Is It Smart to Marry for Money
0ver at our fellow WSJ blog, The Wallet, there s a provocative Q A with the authors of a new book called smart Girl Marry Money, a satirical self-help book which has a serious mission: to get women and men to talk more about marriage and finances.
The book came into being when the two working-mom authors, Ford and Drake, M.D., met while picking up their young children from preschool. They noticed that the moms who were able to spend the most time with their kids were the moms who hadn t necessarily taken their careers seriously and married someone with money, said Dr. Drake in the interview. It became a joke that if we were smart, we would have married for money.
The authors aren t saying that every woman should aspire to marry a rich guy. But they argue that marriage shouldn t just be about love---it should also be an economic partnership (as marriage traditionally was for centuries.) Women and men should be more upfront about marriage and money, instead of entering marriage starry-eyed without considering the financial future.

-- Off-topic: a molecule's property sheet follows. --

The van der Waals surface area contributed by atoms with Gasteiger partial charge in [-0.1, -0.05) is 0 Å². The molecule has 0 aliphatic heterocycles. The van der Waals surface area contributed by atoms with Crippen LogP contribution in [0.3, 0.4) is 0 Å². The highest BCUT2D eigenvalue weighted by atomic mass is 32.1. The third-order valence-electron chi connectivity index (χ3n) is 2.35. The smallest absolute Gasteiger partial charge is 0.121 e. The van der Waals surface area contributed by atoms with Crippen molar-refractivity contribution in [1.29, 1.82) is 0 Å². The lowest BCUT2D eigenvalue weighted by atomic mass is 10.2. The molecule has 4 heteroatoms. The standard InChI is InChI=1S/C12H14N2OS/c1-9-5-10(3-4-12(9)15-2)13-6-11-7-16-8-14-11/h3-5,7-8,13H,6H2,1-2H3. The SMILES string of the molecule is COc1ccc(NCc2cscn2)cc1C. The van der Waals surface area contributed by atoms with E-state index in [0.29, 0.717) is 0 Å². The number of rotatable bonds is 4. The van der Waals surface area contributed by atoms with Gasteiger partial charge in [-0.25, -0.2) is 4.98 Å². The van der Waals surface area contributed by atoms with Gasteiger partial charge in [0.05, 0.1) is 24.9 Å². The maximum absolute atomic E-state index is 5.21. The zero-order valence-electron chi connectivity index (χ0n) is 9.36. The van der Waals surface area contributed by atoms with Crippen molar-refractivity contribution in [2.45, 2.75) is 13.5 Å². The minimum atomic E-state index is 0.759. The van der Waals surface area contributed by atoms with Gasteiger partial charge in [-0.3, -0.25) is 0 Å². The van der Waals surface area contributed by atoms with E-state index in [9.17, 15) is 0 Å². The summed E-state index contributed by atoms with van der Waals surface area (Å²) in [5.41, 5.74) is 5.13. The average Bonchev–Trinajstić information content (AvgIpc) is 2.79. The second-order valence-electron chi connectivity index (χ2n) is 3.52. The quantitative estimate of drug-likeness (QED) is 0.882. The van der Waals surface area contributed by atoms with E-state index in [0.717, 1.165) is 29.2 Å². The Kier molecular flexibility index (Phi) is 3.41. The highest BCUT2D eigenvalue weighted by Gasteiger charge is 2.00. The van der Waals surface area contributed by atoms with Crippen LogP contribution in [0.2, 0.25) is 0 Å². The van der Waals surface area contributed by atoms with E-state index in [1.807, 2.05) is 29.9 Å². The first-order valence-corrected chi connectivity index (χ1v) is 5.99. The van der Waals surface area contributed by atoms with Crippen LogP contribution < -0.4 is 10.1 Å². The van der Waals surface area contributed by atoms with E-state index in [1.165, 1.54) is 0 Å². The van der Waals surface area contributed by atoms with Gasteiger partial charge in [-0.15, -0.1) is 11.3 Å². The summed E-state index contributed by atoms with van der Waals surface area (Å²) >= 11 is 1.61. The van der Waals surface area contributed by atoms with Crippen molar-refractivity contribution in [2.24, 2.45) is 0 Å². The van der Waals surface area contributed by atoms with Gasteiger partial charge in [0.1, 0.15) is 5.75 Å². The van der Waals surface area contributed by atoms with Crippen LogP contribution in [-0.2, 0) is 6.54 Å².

Dr. Drake, in the interview, also asserted that women shouldn t abandon their careers, in case of a spouse s illness or divorce. It s an important asset, she said. (The full Q A can be found here.)
The interview struck a chord for me: I happen to know quite a few women, especially back in New York, for whom the net worth of their potential spouses or at least their earning potential-was an important factor in determining suitability for marriage. I m not saying these women married solely for money, but it was a key consideration. Now, after having children---or in some cases, after marriage none of these women work.
Readers, do you know women or men who have married for money? How important, honestly, were financial considerations when evaluating your partner?
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